The American Coalition for Ethanol (ACE) and over 70 of its grassroots members lobbied Members of Congress last week in Washington, D.C., during the organization’s ninth annual fly-in. The two-day event brought together retailers, ethanol producers, investors, corn growers, service and product providers and more to participate in over 120 meetings on Capitol Hill.

 

This year’s fly-in was focused on encouraging co-sponsorship of bipartisan legislation recently introduced in the House and Senate (S. 517, H.R. 1311) to extend Reid vapor pressure (RVP) relief to E15 to allow its use all year round, as well as expressing that the Renewable Fuel Standard (RFS) works; it’s an America-first energy policy and supports a strong rural economy. “People who have been on multiple ACE fly-ins reported that there is more awareness on Capitol Hill about ethanol and the RFS,” said Brian Jennings, ACE Executive Vice President.

 

A handful of retailers, including representation from Jetz Convenience Centers, Cresco Fast Stop, Midway Service, Good and Quick, Sheetz and Propel Fuels, provided lawmakers with real-life examples of the importance of the RFS and RVP regulatory relief. Attendees met with both ethanol supporters and opponents, inside and outside of the corn belt.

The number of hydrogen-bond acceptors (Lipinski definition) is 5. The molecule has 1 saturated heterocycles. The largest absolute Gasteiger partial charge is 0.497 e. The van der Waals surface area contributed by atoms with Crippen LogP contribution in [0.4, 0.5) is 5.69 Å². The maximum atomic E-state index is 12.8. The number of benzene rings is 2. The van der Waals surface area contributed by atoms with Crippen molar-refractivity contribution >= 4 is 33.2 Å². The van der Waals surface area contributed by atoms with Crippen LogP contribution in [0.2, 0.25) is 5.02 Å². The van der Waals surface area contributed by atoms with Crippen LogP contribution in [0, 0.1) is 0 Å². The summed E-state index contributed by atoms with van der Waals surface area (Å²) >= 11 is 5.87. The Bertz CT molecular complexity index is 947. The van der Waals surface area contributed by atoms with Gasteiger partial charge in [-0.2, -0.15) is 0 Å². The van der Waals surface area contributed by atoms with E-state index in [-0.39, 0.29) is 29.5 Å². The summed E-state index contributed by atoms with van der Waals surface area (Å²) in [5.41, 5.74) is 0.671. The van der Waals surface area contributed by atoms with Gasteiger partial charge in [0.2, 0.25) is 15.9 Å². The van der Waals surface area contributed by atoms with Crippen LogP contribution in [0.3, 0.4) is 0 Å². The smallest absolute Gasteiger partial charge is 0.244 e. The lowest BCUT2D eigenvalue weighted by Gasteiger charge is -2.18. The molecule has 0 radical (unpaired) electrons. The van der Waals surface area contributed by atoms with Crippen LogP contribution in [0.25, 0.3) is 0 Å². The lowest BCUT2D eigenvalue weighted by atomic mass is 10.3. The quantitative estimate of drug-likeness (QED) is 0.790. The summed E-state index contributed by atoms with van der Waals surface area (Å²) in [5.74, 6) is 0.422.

“We’re encouraged by our meetings because there seemed to be growing support for RVP legislation, even with Members of Congress from outside the corn belt,” Jennings said. “When you explain to them that retailers aren’t allowed to sell E15 in the summer months, even though E15 has lower evaporative emissions than gas and E10, they see this as a problem that needs to be fixed, whether Congress takes that step or EPA decides they can do it on their own.”

 

This year’s fly-in agenda included a visit from Eric Branstad, Senior White House Advisor to the Department of Commerce. He addressed the crowd at the Wednesday evening reception. “At the end of the day, you have the White House and the President’s support because you’ve earned it,” Branstad said. “I want to make sure Washington, D.C., is educated on ethanol and it’s so important that you share that message.”

 

Adam Gustafson with Boyden Gray & Associates was another guest speaker, who provided insight on the Urban Air Initiative’s regulatory strategy for higher octane fuels.